To celebrate the Census Bureau’s release of the 5-year American Community Survey estimate, we decided to do a quick analysis of some of its information. So for some light Friday afternoon reading, we present you with an analysis of unemployment rates by gender throughout the country.
The 2009-2013 data spans the Great Recession and its aftermath, and as such much of its data reflects trends during that time. It has been widely noted that female unemployment rates were actually lower during the recession (although, men caught up at the end, and it’s important to note that lower unemployment rates don’t necessarily mean higher incomes). We decided to look at this phenomenon in the country’s 51 biggest metros to see if we could find any patterns. We also examined how poverty and the women’s share of the overall workforce intersected with gender differences in unemployment.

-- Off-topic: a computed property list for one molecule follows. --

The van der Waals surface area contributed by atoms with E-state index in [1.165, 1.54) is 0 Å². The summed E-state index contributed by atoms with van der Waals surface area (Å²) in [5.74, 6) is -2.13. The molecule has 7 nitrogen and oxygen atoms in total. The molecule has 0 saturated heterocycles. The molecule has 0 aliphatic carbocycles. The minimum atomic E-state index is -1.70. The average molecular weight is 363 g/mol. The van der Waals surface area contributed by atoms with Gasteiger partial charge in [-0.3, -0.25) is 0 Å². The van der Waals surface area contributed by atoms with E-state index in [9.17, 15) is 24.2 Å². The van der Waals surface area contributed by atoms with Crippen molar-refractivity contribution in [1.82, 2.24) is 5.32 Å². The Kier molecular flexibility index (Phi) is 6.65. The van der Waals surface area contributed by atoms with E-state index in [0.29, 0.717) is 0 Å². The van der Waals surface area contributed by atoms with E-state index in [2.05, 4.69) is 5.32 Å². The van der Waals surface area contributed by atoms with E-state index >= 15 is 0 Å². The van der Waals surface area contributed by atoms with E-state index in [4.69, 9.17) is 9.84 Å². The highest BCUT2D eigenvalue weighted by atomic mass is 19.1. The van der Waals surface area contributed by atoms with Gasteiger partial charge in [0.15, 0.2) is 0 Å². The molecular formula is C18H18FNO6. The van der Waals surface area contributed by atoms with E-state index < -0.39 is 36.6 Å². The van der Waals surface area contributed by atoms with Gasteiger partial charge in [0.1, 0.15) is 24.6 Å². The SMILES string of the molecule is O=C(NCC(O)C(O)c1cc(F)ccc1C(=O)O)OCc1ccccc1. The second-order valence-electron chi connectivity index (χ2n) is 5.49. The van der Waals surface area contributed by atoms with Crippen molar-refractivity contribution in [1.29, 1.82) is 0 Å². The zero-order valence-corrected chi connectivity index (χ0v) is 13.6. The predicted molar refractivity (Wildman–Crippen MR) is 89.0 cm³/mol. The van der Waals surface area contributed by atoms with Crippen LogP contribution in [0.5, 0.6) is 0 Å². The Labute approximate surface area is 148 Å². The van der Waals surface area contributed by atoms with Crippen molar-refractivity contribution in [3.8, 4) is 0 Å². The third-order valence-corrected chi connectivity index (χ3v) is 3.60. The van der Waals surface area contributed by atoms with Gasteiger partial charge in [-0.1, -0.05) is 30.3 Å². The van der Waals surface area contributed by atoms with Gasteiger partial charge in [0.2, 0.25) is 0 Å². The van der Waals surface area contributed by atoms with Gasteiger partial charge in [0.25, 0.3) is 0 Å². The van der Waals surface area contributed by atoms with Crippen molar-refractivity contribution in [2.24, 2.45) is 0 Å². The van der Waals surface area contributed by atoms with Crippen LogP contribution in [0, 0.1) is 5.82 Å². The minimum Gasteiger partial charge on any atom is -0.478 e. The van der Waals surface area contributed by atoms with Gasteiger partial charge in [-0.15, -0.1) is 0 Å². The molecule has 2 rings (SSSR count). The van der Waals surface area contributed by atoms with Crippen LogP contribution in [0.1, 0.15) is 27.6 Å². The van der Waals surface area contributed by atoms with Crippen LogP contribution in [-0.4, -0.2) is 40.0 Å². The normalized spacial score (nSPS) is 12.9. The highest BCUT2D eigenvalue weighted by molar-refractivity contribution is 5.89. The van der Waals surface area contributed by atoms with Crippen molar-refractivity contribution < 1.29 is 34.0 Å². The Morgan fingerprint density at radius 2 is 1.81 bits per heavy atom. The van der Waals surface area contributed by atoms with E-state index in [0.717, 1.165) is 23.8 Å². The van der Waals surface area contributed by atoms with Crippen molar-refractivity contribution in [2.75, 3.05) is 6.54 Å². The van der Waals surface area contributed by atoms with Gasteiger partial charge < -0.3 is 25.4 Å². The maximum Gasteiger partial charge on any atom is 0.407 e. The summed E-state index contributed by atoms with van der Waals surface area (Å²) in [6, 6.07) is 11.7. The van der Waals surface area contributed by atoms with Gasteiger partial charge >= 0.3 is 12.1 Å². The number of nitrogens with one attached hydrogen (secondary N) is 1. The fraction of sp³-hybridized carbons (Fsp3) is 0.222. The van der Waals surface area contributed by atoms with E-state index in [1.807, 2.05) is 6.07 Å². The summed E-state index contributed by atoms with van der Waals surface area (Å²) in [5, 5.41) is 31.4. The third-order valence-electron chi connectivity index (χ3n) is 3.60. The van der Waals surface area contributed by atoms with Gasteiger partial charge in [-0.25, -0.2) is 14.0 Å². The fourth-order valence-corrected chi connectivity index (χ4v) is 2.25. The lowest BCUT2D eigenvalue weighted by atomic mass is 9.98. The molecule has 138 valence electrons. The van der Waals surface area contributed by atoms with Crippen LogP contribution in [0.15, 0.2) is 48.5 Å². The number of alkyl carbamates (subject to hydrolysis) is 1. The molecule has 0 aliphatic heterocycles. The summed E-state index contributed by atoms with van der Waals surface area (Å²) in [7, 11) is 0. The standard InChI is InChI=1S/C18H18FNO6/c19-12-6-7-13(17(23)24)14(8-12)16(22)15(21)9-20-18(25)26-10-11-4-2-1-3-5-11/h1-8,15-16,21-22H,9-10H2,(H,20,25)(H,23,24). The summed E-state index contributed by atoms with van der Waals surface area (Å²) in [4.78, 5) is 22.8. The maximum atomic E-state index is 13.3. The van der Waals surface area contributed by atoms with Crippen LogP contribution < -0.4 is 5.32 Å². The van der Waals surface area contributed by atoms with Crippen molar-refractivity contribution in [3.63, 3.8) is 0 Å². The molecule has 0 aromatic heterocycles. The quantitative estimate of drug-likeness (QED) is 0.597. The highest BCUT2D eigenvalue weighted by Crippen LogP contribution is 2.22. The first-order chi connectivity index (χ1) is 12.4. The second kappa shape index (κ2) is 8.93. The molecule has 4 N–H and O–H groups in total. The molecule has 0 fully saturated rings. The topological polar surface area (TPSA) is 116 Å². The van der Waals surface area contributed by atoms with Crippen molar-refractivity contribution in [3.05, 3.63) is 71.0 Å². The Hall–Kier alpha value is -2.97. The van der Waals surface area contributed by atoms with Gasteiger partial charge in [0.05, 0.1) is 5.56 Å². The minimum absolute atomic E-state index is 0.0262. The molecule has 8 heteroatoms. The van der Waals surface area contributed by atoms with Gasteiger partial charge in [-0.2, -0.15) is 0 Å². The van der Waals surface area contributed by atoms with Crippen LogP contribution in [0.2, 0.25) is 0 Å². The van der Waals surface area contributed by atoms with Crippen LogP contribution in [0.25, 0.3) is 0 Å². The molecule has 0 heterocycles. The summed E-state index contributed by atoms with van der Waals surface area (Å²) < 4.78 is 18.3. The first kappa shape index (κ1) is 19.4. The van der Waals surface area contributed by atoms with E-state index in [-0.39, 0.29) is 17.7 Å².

Our main findings were that generally, female unemployment rates were lower than male unemployment rates. Women experienced higher unemployment rates in the south, and where poverty rates were higher.. While higher unemployment rates were associated with higher poverty, this holds for both men and women. Finally, it is worth noting that female labor participation rates mean that even while women had higher employment rates than men, it is likely that any given metro had higher numbers of employed men than women. See the full analysis below:
Some technical details: We examined unemployment rates for those 16 and over. Poverty rate was defined as percentage of all people in the metro below the poverty level.
This was just one snapshot of the data the ACS has to provide- you can explore it more here — it has information on demographics, employment, housing, social characteristics, and much more.